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What does purple and blue make red?

Mixing colors can be an exciting experiment, especially for budding artists or scientists. When different pigments are combined, they interact in fascinating ways to create new shades. One particularly interesting color combination is mixing purple and blue to try and create red. At first glance, this may seem counterintuitive. But with the right approach, these cool tones can come together to form a warm, vibrant red.

Understanding Color Theory

To understand how to mix purple and blue to make red, we first need to review some basic color theory. The primary colors are red, yellow and blue. Secondary colors are created by mixing two primary colors. For example:

  • Red + Yellow = Orange
  • Yellow + Blue = Green
  • Blue + Red = Purple

Tertiary colors are made by mixing a primary color with a secondary color next to it on the color wheel. Such as:

  • Red + Purple = Red-Purple
  • Yellow + Green = Yellow-Green
  • Blue + Green = Blue-Green

So to make red by mixing purple and blue, we are combining a secondary and primary color rather than two primary colors. This means the red won’t be as vibrant, but it can still work.

Choosing the Right Purple and Blue Shades

Not all purples and blues are created equal when it comes to mixing red. The specific shades you choose will impact the resulting color.

For the purple, you’ll want one with a strong red undertone. Purples made by mixing red and blue, rather than just blue and a non-red color like white, work best. On the color wheel, you want a purple leaning towards reddish-purple rather than bluish-purple.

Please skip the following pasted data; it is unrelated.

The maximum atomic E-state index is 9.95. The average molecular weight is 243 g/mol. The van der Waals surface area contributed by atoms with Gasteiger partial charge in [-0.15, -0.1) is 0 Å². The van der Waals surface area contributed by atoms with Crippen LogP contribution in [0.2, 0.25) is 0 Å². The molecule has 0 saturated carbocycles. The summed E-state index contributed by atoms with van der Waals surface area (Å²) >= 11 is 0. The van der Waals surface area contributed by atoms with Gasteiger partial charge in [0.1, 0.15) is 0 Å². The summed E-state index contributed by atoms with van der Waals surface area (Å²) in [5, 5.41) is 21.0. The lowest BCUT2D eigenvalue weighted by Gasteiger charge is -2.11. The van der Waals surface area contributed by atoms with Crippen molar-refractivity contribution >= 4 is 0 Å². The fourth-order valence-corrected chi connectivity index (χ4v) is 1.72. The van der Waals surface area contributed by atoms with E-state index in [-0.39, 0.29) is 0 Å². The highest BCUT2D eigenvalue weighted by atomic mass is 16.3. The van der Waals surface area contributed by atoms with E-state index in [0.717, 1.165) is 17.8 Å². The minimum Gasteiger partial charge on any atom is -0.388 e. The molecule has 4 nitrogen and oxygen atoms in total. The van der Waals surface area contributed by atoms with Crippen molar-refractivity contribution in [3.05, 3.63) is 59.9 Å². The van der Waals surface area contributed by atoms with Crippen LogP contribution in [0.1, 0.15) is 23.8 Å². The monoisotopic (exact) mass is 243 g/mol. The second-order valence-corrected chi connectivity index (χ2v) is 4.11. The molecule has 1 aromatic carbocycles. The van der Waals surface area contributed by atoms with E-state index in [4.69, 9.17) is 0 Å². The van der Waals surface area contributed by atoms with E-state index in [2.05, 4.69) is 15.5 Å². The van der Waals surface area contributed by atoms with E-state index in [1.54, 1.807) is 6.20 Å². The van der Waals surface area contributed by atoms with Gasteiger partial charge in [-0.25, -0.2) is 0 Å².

As for the blue, opt for one with hints of red, pink or rose. Steer clear of greens and turquoises. A true, reddish blue will better complement the purple.

Good Purple and Blue Shades for Mixing Red Bad Purple and Blue Shades for Mixing Red
Magenta purple Periwinkle purple
Raspberry purple Lavender purple
Ruby or cherry red blue Teal blue
Crimson or wine blue Navy blue

Mixing Techniques

Once you’ve selected the right purple and blue shades, it’s time to start mixing. There are a few techniques you can use:

Brush Strokes

Using a brush, stroke alternating lines of purple and blue close together on a canvas. Blend them lightly with circular brush motions. The colors will start to combine into a reddish tone.

Spatula Mixing

Squeeze some purple and blue paint onto a palette. Use a painting spatula or knife to stir the colors together. Fold and smear them into each other repeatedly until blended.


For a fluid, tie-dye effect, slowly pour purple dye from one cup into a cup of blue dye. Gently stir in a swirling motion. As the liquids integrate, red hues will emerge.


Use eyedroppers or pipettes to release drops of purple and blue food coloring, inks or paints onto a wet surface like damp paper or canvas. As the drops spread and fuse, reddish tones will form.

Achieving a Balanced Red

It takes some experimenting to find the right purple-to-blue ratio for mixing a rich red. A good starting point is a 1:1 ratio, combining equal parts purple and blue. Adjust the amounts from there to perfect the shade.

Here are some tips for getting the red hue you want:

  • More purple makes red-violet.
  • More blue makes red-blue.
  • Add a small pinch of yellow to brighten and warm up the red.
  • Add white to lighten up the red for a softer pink-red.
  • Add a tiny bit of black to mute and darken the red.

Keep a record of the purple and blue paint or dye amounts you used so you can reproduce the red shade later on.

Why Can Purple and Blue Make Red?

Now that we’ve covered how to mix purple and blue for red, let’s discuss why this color combination works.

While purple lacks the yellow undertones of red, it contains a high amount of the red pigment. Blue has only traces of red pigment. But when blended together, the extra red elements from the purple get dispersed into the blue, creating a new secondary red hue.